NPR

  • File photo of Supreme Court nominee Judge Neil Gorsuch by Joshua Roberts/Reuters
    February 1, 2017  

    Who is Judge Neil Gorsuch, the man who could shape the conservative direction of the Supreme Court for decades? Marcia Coyle of The National Law Journal and Nina Totenberg of NPR join Miles O’Brien for a closer look at his record and the coming fight over his confirmation. Continue reading

  • January 6, 2017  

    Off the coast of Cape Cod, Massachusetts, there’s not much cod left, but there’s plenty of dogfish. It’s a creature most Americans have never heard of, much less consumed. Instead, Americans are eating imported tuna, salmon and shrimp, in a pattern that could wipe out the U.S. fishing industry. NPR News’ Allison Aubrey reports on a company that’s promoting seafood caught at home. Continue reading

  • December 16, 2016  

    Lung disease is a well-known deadly consequence of working in the coal industry. But a new NPR study finds miners are suffering from the most advanced form of the disease at a rate ten times higher than the government has reported. Hari Sreenivasan speaks with NPR’s Howard Berkes about the causes of this late-stage lung disease, possibilities for treatment and why it’s been direly underestimated. Continue reading

  • November 18, 2016  

    For attorney general, President-elect Donald Trump selected an early supporter: the junior senator from Alabama, Jeff Sessions. Sessions has served as a U.S. attorney and Alabama’s attorney general, but he was denied a federal judgeship in 1986 based on controversial race-related remarks. John Yang reports and Judy Woodruff speaks with NPR’s Carrie Johnson for more on the polemical pick. Continue reading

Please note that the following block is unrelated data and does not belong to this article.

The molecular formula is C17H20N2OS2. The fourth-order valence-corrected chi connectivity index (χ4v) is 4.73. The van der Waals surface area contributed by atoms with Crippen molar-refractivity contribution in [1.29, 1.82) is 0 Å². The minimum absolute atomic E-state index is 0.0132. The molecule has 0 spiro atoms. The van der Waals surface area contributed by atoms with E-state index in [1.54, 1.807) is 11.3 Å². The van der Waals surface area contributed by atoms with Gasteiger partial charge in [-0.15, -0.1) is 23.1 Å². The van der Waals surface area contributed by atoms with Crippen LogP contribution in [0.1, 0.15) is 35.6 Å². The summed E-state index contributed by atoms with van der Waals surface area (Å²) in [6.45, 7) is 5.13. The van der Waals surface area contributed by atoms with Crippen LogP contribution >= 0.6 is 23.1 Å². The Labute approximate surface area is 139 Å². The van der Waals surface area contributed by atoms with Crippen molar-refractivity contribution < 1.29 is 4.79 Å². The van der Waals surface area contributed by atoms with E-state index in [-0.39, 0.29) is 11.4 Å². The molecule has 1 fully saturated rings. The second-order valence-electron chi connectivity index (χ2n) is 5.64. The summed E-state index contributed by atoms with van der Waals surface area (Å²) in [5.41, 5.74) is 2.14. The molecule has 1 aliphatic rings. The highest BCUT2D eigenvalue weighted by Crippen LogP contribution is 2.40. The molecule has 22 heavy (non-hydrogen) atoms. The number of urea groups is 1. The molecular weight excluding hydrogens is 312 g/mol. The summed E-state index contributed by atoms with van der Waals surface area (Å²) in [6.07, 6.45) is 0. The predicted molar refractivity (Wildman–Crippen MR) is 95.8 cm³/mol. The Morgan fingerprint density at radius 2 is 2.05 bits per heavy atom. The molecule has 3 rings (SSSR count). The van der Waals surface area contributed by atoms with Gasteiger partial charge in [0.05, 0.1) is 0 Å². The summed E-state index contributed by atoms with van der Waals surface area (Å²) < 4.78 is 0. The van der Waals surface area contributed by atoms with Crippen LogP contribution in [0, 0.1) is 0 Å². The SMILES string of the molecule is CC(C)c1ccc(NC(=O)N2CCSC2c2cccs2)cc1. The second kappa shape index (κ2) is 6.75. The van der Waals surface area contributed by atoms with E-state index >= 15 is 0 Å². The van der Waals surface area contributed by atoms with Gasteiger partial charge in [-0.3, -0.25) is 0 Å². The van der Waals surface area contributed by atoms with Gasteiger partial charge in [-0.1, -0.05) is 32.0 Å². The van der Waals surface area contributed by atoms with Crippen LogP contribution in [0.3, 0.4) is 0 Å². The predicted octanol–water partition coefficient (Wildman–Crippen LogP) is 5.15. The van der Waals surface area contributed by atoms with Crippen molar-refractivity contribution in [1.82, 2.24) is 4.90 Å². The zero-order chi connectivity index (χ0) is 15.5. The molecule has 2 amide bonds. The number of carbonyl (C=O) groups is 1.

• October 10, 2016  

    Sunday night saw the second of the three presidential debates. It came in the aftermath of renewed controversy over Donald Trump’s treatment of women. Hari Sreenivasan speaks with Amy Walter of the Cook Political Report and NPR’s Tamara Keith about the growing number of Republican leaders fleeing Trump’s side, Hillary Clinton’s outreach beyond her party and where the GOP will go from here. Continue reading

  • October 5, 2016  

    Florida’s battle against the outbreak of Zika is intensifying as the number of cases climbs. The state currently has 940 documented instances of the virus, with 230 in Miami-Dade County alone. Efforts to contain the spread of the disease focus on mosquito control and avoidance, but many details about Zika remain a mystery. For more on the outbreak, William Brangham reports from Miami. Continue reading

  • September 19, 2016  

    Mirroring their dissimilar campaigns, Hillary Clinton and Donald Trump responded very differently to Saturday’s bombings, with Clinton emphasizing her experience and Trump focusing on immigration. But even when they’re discussing the same issues, are the candidates evaluated according to separate standards? Amy Walter of the Cook Political Report and NPR’s Tamara Keith join Gwen Ifill to discuss. Continue reading

  • September 2, 2016  

    On Friday, the FBI released two key documents from its investigation into the private email server Hillary Clinton used as secretary of state. One file contains the FBI’s notes from its interviews with Clinton; the other summarizes the agency’s findings. Hari Sreenivasan speaks with NPR’s Carrie Johnson about what new information these materials reveal and why their publication is controversial. Continue reading

  • July 18, 2016  

    The first day of the Republican National Convention in Cleveland was action-packed. What can we expect to see Monday night? Rachel Martin of NPR reports from the convention floor, while Gwen Ifill and Judy Woodruff talk with Kellyanne Conway, an advisor to Indiana Gov. MIke Pence, presumptive vice presidential nominee. Continue reading

  • June 28, 2016   BY  

    WASHINGTON — President Barack Obama isn’t expecting “major, cataclysmic changes” as a result of Britain’s pending exit from the European Union. Continue reading

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